Compassion and conversation provide comfort to a scared child

I am not sure if I have ever been the unquestionable difference between life and death, but I can tell stories about making patients feel better on their worst days well into the night

Here is a runner-up in our EMS Week 2015 essay contest. This year's theme was EMS STRONG, and we asked you to share stories of when a pediatric patient made you feel like a superhero. Check out the other winners here

By Joseph Immerman

I’m not sure if this story will even qualify, as it occurred while working as a paramedic in the emergency room after leaving the ambulance and the helicopter due to lower back issues. It is a way I like to remember how I might have made a difference in people’s lives.

We had a young boy of about eight or nine years of age who had been ill with gastrointestinal symptoms for days and was no longer able to keep medicine or nourishment down. My IV skills on the ambulance were never more than average, but working in the emergency room full time had done a lot for my skills and I was asked if I would start the IV on this patient. He was very scared but behaving quite well, and his parents were both in the room doing the best they could to support their son without showing him what they were going through. We were busy that evening, so getting the IV and securing it without help was of great value for more than one reason.

Since time was not a major issue, I sat down by the boy and introduced myself, speaking directly to him with occasional looks to his parents to reassure them as well. I explained what I needed to do and why. I told him that since his stomach was unhappy, the best thing to do was to give him food and medicine in his veins. Knowing he would have looked at it anyway and probably at the wrong time, I took an IV catheter out of the package and showed it to him.  I explained how only the tip would stick him and that the flexible soft sheath was the only part that would actually be in him. I slid the metal needle out of the sheath and gave him the flexible catheter to hold. He cried a little when he first saw the catheter, but then became fairly calm again when he held the catheter sheath.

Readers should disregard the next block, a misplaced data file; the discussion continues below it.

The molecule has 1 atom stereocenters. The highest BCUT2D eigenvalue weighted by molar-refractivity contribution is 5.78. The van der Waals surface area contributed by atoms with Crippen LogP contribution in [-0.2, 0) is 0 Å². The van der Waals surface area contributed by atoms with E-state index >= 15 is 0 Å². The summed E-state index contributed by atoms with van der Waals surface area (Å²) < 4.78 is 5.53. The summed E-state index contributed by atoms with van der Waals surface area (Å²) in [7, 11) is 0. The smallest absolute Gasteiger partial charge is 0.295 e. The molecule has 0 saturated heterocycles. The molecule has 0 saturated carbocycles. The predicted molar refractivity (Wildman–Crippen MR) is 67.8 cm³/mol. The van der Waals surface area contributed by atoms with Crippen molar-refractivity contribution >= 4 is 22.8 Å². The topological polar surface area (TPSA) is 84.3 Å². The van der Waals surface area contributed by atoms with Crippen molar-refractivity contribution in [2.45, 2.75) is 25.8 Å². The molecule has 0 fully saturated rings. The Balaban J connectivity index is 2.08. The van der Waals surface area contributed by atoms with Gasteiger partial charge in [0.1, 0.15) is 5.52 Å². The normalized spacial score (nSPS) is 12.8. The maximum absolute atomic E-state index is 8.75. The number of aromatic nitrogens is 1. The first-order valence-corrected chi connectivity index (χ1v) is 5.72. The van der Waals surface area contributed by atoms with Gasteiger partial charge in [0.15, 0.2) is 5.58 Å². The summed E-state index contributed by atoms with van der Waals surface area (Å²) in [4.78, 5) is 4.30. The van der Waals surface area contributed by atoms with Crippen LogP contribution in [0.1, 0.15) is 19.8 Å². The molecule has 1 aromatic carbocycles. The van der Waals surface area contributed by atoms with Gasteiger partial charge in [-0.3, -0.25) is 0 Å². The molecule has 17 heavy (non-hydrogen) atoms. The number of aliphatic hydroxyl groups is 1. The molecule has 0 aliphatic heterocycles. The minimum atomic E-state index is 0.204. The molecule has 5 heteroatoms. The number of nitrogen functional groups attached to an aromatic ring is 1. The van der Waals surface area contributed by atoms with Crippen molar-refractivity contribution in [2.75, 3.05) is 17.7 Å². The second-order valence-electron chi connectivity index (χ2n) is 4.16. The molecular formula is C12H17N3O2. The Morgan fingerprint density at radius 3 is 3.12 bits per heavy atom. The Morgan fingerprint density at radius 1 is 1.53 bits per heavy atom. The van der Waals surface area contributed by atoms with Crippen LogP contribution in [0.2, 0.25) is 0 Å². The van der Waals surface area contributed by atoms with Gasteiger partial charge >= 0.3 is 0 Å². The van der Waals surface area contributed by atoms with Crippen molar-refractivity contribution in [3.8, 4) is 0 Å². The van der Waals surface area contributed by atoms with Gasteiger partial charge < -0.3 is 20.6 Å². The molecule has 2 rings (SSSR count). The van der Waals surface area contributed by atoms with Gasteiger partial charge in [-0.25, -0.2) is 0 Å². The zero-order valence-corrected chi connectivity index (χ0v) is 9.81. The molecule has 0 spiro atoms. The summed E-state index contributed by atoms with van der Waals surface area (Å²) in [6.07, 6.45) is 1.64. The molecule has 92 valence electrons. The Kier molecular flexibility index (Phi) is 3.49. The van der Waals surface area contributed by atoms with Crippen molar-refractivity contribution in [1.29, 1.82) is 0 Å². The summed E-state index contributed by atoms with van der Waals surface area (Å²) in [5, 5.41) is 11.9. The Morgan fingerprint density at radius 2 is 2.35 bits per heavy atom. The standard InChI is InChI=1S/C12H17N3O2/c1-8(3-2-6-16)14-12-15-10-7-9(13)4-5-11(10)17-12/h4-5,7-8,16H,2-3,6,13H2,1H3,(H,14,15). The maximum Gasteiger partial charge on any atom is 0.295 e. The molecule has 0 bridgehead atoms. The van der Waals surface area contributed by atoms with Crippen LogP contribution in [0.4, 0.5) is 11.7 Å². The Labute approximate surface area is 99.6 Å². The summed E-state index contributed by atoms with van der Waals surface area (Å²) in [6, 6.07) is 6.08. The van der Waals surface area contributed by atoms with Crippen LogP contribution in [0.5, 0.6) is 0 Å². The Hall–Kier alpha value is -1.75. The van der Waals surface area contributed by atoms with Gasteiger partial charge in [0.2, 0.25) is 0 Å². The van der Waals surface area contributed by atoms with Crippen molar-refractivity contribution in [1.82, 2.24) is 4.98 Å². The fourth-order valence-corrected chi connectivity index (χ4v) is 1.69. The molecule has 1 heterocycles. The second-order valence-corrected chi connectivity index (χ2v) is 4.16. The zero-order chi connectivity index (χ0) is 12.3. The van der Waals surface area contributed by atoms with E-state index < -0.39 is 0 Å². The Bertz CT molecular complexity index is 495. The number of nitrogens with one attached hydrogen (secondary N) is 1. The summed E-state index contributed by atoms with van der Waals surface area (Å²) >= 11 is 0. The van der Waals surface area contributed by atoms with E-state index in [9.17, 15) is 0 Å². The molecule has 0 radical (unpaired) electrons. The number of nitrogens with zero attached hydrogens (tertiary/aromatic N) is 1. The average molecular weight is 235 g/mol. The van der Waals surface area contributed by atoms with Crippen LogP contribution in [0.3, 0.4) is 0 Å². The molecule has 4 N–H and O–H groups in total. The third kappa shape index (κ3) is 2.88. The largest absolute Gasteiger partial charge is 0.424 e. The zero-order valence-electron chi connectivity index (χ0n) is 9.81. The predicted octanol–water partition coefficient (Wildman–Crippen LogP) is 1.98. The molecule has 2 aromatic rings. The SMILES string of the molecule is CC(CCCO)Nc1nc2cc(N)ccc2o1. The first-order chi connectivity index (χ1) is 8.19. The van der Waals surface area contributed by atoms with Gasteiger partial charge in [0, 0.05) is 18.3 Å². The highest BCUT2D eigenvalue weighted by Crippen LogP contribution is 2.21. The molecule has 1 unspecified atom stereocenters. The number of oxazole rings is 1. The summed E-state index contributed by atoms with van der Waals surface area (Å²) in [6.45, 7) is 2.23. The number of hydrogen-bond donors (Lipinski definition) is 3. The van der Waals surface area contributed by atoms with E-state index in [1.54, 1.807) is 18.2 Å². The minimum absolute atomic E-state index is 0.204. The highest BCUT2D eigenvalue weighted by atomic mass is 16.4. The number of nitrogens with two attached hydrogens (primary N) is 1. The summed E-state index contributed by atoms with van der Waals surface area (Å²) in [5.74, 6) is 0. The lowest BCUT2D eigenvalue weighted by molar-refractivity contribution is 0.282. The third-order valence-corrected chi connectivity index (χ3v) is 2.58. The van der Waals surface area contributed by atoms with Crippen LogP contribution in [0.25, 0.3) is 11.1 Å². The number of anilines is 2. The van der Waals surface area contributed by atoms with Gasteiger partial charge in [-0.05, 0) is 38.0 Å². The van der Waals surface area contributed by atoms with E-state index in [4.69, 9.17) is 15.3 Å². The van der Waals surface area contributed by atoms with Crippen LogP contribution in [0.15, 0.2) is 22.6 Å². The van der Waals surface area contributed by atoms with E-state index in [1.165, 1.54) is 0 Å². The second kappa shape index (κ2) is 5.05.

The catheterization went very smoothly with him barely flinching and not crying before, during or after. As I secured the IV site I told him that he was one of the best patients I ever had (not untruthfully) and that his parents should be proud of him. Then I looked up at this parents. The look of gratitude on their faces was one of the sweetest things I have ever seen.

If one were to ask me to tell them about a time I saved a life during my time in the ambulance, the helicopter, and the emergency room, I would actually be hard pressed to come up with an irrefutable example. I honestly cannot remember ever clearly being the unquestionable difference between life and death for a patient. However if someone were to ask me to tell them of a time in which I changed a lousy day for a patient into a much better day I could tell stories well into the night.  

Although it helps our morale at times, we are not supposed to be doing what we do for reward or recognition, and we flirt with deep disappointment when we set our standard for career satisfaction as having made the difference between life and death.  If you are able to say that you are technically proficient and truly compassionate, then you deserve to bathe in the glow of contentment, which over the long run is worth so much more than any earthly recognition.  

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